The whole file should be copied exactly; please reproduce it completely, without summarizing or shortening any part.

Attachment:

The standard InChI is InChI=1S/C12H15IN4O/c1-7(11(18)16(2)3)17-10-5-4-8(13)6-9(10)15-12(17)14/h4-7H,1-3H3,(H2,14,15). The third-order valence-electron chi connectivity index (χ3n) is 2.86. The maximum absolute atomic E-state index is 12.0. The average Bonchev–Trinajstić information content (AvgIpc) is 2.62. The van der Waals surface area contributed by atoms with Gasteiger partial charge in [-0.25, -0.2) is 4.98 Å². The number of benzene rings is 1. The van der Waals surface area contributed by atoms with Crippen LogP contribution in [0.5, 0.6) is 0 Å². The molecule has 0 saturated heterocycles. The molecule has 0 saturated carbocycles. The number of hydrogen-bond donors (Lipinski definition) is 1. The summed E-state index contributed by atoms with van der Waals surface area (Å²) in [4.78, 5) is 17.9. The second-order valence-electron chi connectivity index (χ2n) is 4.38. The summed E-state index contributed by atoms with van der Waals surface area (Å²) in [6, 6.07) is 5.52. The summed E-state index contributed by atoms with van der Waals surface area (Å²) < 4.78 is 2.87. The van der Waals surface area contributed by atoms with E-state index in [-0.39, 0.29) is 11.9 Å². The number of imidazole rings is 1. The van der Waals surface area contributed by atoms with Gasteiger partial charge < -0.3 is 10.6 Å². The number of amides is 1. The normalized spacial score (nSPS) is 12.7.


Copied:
The standard InChI is InChI=1S/C12H15IN4O/c1-7(11(18)16(2)3)17-10-5-4-8(13)6-9(10)15-12(17)14/h4-7H,1-3H3,(H2,14,15). The third-order valence-electron chi connectivity index (χ3n) is 2.86. The maximum absolute atomic E-state index is 12.0. The average Bonchev–Trinajstić information content (AvgIpc) is 2.62. The van der Waals surface area contributed by atoms with Gasteiger partial charge in [-0.25, -0.2) is 4.98 Å². The number of benzene rings is 1. The van der Waals surface area contributed by atoms with Crippen LogP contribution in [0.5, 0.6) is 0 Å². The molecule has 0 saturated heterocycles. The molecule has 0 saturated carbocycles. The number of hydrogen-bond donors (Lipinski definition) is 1. The summed E-state index contributed by atoms with van der Waals surface area (Å²) in [4.78, 5) is 17.9. The second-order valence-electron chi connectivity index (χ2n) is 4.38. The summed E-state index contributed by atoms with van der Waals surface area (Å²) in [6, 6.07) is 5.52. The summed E-state index contributed by atoms with van der Waals surface area (Å²) < 4.78 is 2.87. The van der Waals surface area contributed by atoms with E-state index in [-0.39, 0.29) is 11.9 Å². The number of imidazole rings is 1. The van der Waals surface area contributed by atoms with Gasteiger partial charge < -0.3 is 10.6 Å². The number of amides is 1. The normalized spacial score (nSPS) is 12.7.